Continuing education (CE) is important in every state, and this holds equally true in the state of Illinois. With such claims to fame as home of the “windy city” of Chicago and as the birthplace of Lincoln (where Abe learned to honest), Illinois has plenty of points of interest. So, too, does Illinois’s CE. So let’s dive in.
Of course, if you’re reading this, you should know that while we believe our stuff is accurate, you need to do your own research and follow any legal guidance to stay in-bounds with the compliance requirements of any jurisdictions you operate in.
What is the due date for Illinois Insurance CE Credits?
Continuing education for Illinois resident license holders is biennial and tied to your birthday. Based on the year you were first licensed, your first renewal period will be the last day of your birth month for the birthday that is “no less than 18 months and no more than 29 months” after your license was first issued.
The state department of insurance also sends a reminder of your upcoming due dates 90 days beforehand. Word to the wise: Don’t ignore it!
While some states take a fairly laid back view and use a charitable interpretation of latitude for CE credits that are cutting it close, Illinois does not. The state producer page includes an all-caps caution:
COMPLETE YOUR CE EARLY, THERE IS NO EXTENSION TO COMPLETE YOUR CE AND IF YOU ARE LATE A PENALTY FEE OF DOUBLE THE UNPAID LICENSE FEE WILL BE ASSESSED.
The state also notes that you will need to get your CE up-to-date at least 10 days before your renewal date so that your CE provider has enough time to submit your information to the state.
Who’s exempt from Illinois Insurance CE?
If you are up-to-date on CE in your residential state, you should be good to go in Illinois. Although it’s worth noting that people looking to sell long-term care (LTC) insurance products will need to be current on their LTC CE, and if their home state doesn’t have commensurate requirements, they’ll need to take Illinois’s LTC CE.
If you’re a limited or surplus lines agent, you may well be exempt from CE – be sure to check with your state regulators for your particular line.
How many hours of CE are required for Illinois insurance producers?
If you’re an insurance producer or public adjuster in Illinois, you have to take 24 hours of CE, with three in ethics. Those ethics courses must either be in a classroom or via a webinar – no self-study or otherwise independent courses count.
While you can’t repeat a CE course within a single compliance renewal period, you can roll over up to 12 non-ethics hours from one period to the next. You can also get dual credit for courses you’re taking to earn professional designations. And, if you are active in a state or national professional insurance association, you may get up to four credits for hours submitted to the state director of insurance by the association.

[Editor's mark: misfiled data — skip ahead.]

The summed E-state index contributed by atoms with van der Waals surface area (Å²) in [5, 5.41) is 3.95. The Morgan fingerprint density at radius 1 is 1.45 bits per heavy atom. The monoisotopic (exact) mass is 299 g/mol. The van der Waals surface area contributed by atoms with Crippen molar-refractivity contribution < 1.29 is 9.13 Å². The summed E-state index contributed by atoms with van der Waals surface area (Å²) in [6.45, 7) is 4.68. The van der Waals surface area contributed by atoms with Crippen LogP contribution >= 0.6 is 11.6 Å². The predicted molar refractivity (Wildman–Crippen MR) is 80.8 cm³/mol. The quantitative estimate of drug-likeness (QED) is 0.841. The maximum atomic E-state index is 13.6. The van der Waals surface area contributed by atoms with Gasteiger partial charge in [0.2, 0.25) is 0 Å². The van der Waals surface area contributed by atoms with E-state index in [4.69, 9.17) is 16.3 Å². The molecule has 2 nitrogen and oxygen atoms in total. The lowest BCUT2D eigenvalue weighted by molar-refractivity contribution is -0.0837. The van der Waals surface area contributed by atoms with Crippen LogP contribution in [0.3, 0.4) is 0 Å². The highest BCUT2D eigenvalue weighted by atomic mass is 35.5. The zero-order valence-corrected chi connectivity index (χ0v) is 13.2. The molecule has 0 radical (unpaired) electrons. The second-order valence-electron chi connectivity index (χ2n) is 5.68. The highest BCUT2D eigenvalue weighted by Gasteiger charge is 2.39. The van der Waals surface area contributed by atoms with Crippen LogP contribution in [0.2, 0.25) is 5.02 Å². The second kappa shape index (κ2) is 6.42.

Like many other states, Illinois has particular requirements for you if you’re looking to sell flood insurance, annuities, or long-term care insurance:
- Flood insurance: To participate in the National Flood Insurance Program, you have to have a one-time, three-hour training.
- Annuities: You have to take a one-time, four-hour training course before you can sell Illinois annuity contracts.
- LTC: You have to take an eight-hour course before selling LTC policies in Illinois, and stay current on LTC CE by taking four hours every biennial renewal cycle.
Illinois is a member of the NAIC Continuing Education Reciprocity agreement, so its producers have a large catalogue of nationally recognized courses to access.
For more information about state-specific licensing requirements, or to find out how AgentSync can make it easier to operate across multiple states, check out our state pages.
Illinois Insurance CE FAQs
How do I renew my expired insurance license?
You can apply to renew your expired license and pay late fees via NIPR within 12 months of your missed due date. After that 12 months, you will need to reapply as a new license candidate
I haven’t yet been licensed for a full two years, do I still need to complete 24 hours of CE?
If it has been more than 18 months and less than 29 months, then yes, you need to finish your CE.
Where can I find my transcript?
You can look up an Illinois CE transcript through NAIC